*Yep. Bringing California’s criminal justice practices nationwide.  THAT is why we sent him to DC.  Yep.  That’s it.*

[…] Tillis, who be­came speak­er after just four years in the state House, had floated the idea of chair­ing the Na­tion­al Re­pub­lic­an Sen­at­ori­al Com­mit­tee be­fore even win­ning his Sen­ate seat in 2014. He was even­tu­ally passed over by an­oth­er class-of-2014 sen­at­or, Col­or­ado’s Cory Gard­ner, and will in­stead serve as the com­mit­tee’s fin­ance chair[...]

Oh, finance chairman.  Of cour$$$$$$$$$$$$$e …

[…] Still, Tillis’s col­leagues sus­pect he’s on a path for lead­er­ship. And des­pite a rap­id ca­reer as­cent in both con­sult­ing and the state le­gis­lature, Tillis in­sisted he wasn’t de­terred by the Sen­ate’s slow-mov­ing pace.

In a brief hall­way in­ter­view, North Car­o­lina’s seni­or sen­at­or, Richard Burr, lauded Tillis’s quick rise in North Car­o­lina, call­ing him a “nat­ur­al lead­er” with tons of ex­per­i­ence. But, Burr said: “Thom is also in a class where the en­tire class, in their own way, brings a unique tal­ent to the Sen­ate.”

If Tillis does run again, a re­cord of bi­par­tis­an­ship will be a help­ful pitch in a state that’s ex­pec­ted to turn blu­er in com­ing years. North Car­o­lina’s rap­idly shift­ing demo­graph­ics have made it a con­sist­ently ap­peal­ing tar­get for Demo­crats, even after some re­cent fail­ures.

“This idea of these states like a North Car­o­lina that are purple states destined to be blue, I think may be work­ing on an as­sump­tion that doesn’t have to be true,” Tillis said. He lis­ted strong na­tion­al de­fense, lim­ited gov­ern­ment, and even Second Amend­ment and an­ti­abor­tion meas­ures as policies the party can move for­ward on if it does so care­fully, and with al­lies from across the aisle.

*Yep, that’s why we voted you in — to “cross the aisle.”   I am suuuuuuure there are plenty of Democrat politicians out there ready to shrink the government, protect our 2nd Amendment rights and stop the government subsidy of baby-butchering. LOADS.*

“I think for this op­por­tun­ity that we now have at the na­tion­al level, we have to be very meas­ured and very meth­od­ic­al in the way that we im­ple­ment a re­form agenda,” he ad­ded.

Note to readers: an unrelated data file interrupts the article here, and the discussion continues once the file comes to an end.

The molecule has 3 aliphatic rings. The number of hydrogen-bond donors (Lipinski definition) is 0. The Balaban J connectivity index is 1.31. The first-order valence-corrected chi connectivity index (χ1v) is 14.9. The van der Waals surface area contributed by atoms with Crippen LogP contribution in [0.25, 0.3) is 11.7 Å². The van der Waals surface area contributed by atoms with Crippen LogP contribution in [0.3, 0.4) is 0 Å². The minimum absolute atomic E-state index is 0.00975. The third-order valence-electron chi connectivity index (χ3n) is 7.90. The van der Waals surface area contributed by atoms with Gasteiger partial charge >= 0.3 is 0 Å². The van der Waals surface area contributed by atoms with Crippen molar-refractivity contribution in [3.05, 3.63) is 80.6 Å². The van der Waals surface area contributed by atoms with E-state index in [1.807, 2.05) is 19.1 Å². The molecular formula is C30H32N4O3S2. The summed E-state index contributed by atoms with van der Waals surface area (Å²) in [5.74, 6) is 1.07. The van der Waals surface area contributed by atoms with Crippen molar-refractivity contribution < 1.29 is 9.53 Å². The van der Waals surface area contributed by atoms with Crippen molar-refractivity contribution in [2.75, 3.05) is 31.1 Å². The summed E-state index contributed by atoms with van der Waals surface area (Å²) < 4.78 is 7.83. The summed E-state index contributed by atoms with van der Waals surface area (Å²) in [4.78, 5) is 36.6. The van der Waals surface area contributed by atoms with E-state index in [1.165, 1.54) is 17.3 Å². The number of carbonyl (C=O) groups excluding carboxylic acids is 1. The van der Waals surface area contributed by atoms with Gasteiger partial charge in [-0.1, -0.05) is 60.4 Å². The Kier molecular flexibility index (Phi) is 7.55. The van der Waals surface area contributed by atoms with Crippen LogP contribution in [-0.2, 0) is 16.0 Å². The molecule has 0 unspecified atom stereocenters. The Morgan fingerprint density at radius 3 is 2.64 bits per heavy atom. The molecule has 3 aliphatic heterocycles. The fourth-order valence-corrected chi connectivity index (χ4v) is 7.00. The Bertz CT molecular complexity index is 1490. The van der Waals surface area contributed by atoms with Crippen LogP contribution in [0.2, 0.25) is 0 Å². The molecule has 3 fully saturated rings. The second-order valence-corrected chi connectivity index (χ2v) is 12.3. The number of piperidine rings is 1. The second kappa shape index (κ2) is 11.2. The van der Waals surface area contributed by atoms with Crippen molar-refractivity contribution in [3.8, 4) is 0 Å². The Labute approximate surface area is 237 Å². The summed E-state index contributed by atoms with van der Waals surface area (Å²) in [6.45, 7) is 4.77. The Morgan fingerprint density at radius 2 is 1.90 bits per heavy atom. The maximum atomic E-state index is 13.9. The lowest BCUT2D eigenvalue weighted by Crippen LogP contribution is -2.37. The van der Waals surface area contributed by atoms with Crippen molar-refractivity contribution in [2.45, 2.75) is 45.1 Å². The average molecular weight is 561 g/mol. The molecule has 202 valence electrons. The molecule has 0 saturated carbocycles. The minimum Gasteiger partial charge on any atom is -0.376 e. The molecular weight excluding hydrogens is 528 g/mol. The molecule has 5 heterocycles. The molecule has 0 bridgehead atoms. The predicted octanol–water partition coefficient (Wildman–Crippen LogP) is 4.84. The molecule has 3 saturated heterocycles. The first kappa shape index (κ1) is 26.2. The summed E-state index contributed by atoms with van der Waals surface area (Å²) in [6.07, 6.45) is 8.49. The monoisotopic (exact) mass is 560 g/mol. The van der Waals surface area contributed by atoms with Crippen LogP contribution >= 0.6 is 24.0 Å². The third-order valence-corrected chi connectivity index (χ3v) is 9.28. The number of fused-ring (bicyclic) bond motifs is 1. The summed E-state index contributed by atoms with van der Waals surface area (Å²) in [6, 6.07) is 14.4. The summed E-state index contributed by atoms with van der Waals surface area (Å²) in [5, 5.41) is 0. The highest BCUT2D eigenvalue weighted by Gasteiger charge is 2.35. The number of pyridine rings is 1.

And Tillis said his role as speak­er gave him ex­per­i­ence tak­ing on his own party—something he plans to do more of as Re­pub­lic­ans as­sume total con­trol of Wash­ing­ton next year. In the state House, Tillis passed an agenda that in­cluded tort re­form, an­ti­abor­tion meas­ures, and a con­sti­tu­tion­al amend­ment to ban gay mar­riage—is­sues he said angered as many Re­pub­lic­ans as Demo­crats, be­cause his own party wanted to be even more ag­gress­ive.

“The people who would want us to go fur­ther on any one bill, they rep­res­ent the single greatest threat to us mak­ing pro­gress on the very sub­ject mat­ter,” said Tillis, cit­ing ex­amples of bills that have been ve­toed or thrown out in court.

How about using your position on the judiciary committee to weed out the ideologues who make law up off the top of their heads????

In the Sen­ate, he poin­ted to im­mig­ra­tion re­form as an is­sue he would push his party to be stra­tegic about. Shy of “am­nesty,” he said he’s open to pro­pos­als from either party for what to do with the mil­lions of people liv­ing in the coun­try il­leg­ally.

“It takes a cer­tain amount of push­back by those of us who are in­tent on mak­ing sure that we con­tin­ue to do free-mar­ket, lim­ited-gov­ern­ment, busi­ness-friendly policies and keep that in the fore­front,” said Tillis. “And you’ll take some cri­ti­cism for that.”